Bill delay a free poll drawback


Delays in the tabling of the Electoral Amendment Bill in Parliament could be a major setback for impending elections.

Deputy Justice minister Obert Gutu last week said the piece of legislation was imperative as it would set out clear procedure to be followed when conducting elections.

The prevailing conditions in Zimbabwe militate against the holding of a free and fair election that will pass the test of legitimacy, said Gutu.

For instance, the Electoral Amendment Act is yet to be piloted through Parliament in order to provide for amendments that will facilitate the holding of a free election.

The Parliamentary Portfolio Committee on Constitutional, Justice, Legal and Parliamentary Affairs recently held public hearings to gather views on what people wanted enshrined in the Electoral Amendment Act. The Bill, however, has not yet been brought before Parliament for scrutiny.

Gutu said without electoral reforms fostered through the Electoral Amendment Bill, especially those clauses dealing with polling and violence, it would be impossible to have free and fair elections in Zimbabwe.

The aspect of polling station-based balloting has to be clarified vis–vis ward-based polling. All political players have to be granted equal and unfettered access to the public electronic and print media.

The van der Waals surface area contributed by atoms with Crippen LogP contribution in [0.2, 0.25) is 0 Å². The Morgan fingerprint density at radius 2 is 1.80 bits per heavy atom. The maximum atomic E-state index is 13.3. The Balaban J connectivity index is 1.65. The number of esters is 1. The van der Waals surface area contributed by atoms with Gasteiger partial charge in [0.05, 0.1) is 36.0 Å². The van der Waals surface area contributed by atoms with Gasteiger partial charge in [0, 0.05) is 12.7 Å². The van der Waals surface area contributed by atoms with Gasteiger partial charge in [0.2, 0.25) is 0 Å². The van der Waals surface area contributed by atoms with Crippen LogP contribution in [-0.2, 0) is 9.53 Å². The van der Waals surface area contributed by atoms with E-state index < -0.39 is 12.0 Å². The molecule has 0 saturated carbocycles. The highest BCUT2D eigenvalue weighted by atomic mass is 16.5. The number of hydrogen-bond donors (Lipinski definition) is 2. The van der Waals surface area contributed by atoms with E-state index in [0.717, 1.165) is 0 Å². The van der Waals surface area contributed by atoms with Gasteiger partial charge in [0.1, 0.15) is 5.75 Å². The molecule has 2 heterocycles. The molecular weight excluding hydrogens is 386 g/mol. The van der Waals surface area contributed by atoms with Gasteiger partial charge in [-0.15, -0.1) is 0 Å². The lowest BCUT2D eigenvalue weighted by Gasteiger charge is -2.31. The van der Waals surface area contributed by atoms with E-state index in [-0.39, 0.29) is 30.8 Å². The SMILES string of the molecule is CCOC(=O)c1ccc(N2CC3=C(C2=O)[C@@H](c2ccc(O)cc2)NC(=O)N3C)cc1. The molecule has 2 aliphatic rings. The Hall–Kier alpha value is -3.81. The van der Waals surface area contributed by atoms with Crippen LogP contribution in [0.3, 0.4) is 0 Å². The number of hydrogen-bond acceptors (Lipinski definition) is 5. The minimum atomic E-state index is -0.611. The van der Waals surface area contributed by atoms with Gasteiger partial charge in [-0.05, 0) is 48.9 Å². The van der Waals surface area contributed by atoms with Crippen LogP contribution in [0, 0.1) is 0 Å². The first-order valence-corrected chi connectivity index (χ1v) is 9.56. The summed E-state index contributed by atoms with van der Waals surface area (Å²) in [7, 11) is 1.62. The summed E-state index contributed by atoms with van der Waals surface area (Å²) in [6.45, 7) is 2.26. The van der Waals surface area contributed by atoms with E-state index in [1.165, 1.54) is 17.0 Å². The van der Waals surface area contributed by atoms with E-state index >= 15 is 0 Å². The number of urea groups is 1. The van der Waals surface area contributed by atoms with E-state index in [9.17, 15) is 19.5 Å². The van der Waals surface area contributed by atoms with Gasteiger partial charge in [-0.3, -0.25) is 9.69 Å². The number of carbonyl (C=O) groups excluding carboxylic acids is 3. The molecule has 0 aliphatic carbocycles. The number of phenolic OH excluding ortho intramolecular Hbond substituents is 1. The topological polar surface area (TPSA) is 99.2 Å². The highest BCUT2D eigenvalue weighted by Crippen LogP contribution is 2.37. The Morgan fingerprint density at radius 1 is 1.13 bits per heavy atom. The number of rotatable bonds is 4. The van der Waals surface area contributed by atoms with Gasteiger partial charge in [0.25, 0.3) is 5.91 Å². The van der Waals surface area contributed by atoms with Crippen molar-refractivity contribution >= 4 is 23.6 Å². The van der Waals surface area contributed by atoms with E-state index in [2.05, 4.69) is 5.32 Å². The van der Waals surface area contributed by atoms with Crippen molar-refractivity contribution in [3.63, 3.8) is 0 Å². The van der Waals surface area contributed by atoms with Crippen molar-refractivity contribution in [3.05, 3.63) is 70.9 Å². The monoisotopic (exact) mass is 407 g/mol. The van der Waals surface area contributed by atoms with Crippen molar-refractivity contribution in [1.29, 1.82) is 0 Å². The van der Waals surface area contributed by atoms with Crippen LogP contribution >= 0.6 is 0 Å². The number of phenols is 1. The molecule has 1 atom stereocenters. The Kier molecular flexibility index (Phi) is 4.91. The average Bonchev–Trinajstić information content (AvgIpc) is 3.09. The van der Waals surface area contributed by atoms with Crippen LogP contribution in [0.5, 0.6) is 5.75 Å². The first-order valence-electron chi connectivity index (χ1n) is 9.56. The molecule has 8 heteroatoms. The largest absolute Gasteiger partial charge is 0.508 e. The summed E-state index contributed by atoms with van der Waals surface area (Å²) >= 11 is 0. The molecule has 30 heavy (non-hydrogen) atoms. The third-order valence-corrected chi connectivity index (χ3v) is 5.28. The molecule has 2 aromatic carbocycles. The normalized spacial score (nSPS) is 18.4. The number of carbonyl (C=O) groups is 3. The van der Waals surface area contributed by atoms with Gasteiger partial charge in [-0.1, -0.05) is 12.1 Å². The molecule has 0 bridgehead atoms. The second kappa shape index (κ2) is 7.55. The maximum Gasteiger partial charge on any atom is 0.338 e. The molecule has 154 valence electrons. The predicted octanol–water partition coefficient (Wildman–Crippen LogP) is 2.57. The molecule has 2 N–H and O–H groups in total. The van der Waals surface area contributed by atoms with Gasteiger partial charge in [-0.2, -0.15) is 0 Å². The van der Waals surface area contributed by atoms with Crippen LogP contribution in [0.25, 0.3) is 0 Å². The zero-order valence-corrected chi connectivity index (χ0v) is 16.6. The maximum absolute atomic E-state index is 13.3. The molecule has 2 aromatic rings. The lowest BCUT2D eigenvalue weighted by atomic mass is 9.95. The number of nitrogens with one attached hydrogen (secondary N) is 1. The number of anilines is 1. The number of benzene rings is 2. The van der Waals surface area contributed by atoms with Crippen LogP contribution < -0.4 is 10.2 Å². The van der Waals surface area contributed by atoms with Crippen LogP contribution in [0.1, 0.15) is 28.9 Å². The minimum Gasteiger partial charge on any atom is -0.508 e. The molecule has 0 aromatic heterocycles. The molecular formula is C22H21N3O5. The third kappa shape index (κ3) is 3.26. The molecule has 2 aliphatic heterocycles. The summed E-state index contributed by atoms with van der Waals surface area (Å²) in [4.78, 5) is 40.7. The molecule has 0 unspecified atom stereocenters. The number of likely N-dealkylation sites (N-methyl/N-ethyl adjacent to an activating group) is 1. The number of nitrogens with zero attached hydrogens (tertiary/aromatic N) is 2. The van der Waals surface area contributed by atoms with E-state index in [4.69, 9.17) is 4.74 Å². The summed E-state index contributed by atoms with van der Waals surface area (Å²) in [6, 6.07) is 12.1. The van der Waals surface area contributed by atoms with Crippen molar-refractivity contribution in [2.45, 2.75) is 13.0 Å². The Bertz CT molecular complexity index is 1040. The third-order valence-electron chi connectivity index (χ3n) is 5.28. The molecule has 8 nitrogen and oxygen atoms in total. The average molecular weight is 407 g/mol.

The ghost of political violence and intimidation has to be exorcised and without these basic conditions being met, we can only but dream of a free and fair election in Zimbabwe, he said.

Gutu said apart from the Electoral Amendment Bill, there were other Bills which needed panel-beating before elections.

We should also work on repealing the offending provisions of the Public Order and Security Act (Posa) and the Access to Information and Protection of Privacy Act (Aippa).

Why should Zimbabwe still retain fascist laws on its statute books three decades after independence? Why should we still be afraid of our shadow or do we have skeletons in our cupboards? Gutu said.

He said Posa and Aippa had to be made user friendly to allow political parties to assemble freely and the media to report on electoral issues without fear.